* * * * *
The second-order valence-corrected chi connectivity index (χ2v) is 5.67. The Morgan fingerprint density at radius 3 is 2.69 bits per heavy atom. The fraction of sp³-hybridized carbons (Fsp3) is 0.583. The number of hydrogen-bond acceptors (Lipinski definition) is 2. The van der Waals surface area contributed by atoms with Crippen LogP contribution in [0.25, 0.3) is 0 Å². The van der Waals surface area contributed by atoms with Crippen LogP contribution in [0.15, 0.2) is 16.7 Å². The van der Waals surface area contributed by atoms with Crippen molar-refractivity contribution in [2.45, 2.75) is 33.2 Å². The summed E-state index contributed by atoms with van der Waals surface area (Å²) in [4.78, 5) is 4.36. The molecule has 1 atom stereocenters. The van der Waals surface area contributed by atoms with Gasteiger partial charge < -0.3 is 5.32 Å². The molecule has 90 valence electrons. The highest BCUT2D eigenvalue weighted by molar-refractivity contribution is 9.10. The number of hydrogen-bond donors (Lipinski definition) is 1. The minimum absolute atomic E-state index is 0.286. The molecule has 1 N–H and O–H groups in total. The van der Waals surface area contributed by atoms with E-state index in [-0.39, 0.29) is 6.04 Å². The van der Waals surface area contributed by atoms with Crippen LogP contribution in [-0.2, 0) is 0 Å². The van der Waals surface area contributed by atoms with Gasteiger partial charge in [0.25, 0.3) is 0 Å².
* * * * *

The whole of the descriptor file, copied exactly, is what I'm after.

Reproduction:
The second-order valence-corrected chi connectivity index (χ2v) is 5.67. The Morgan fingerprint density at radius 3 is 2.69 bits per heavy atom. The fraction of sp³-hybridized carbons (Fsp3) is 0.583. The number of hydrogen-bond acceptors (Lipinski definition) is 2. The van der Waals surface area contributed by atoms with Crippen LogP contribution in [0.25, 0.3) is 0 Å². The van der Waals surface area contributed by atoms with Crippen LogP contribution in [0.15, 0.2) is 16.7 Å². The van der Waals surface area contributed by atoms with Crippen molar-refractivity contribution in [2.45, 2.75) is 33.2 Å². The summed E-state index contributed by atoms with van der Waals surface area (Å²) in [4.78, 5) is 4.36. The molecule has 1 atom stereocenters. The van der Waals surface area contributed by atoms with Gasteiger partial charge < -0.3 is 5.32 Å². The molecule has 90 valence electrons. The highest BCUT2D eigenvalue weighted by molar-refractivity contribution is 9.10. The number of hydrogen-bond donors (Lipinski definition) is 1. The minimum absolute atomic E-state index is 0.286. The molecule has 1 N–H and O–H groups in total. The van der Waals surface area contributed by atoms with E-state index in [-0.39, 0.29) is 6.04 Å². The van der Waals surface area contributed by atoms with Crippen LogP contribution in [-0.2, 0) is 0 Å². The van der Waals surface area contributed by atoms with Gasteiger partial charge in [0.25, 0.3) is 0 Å².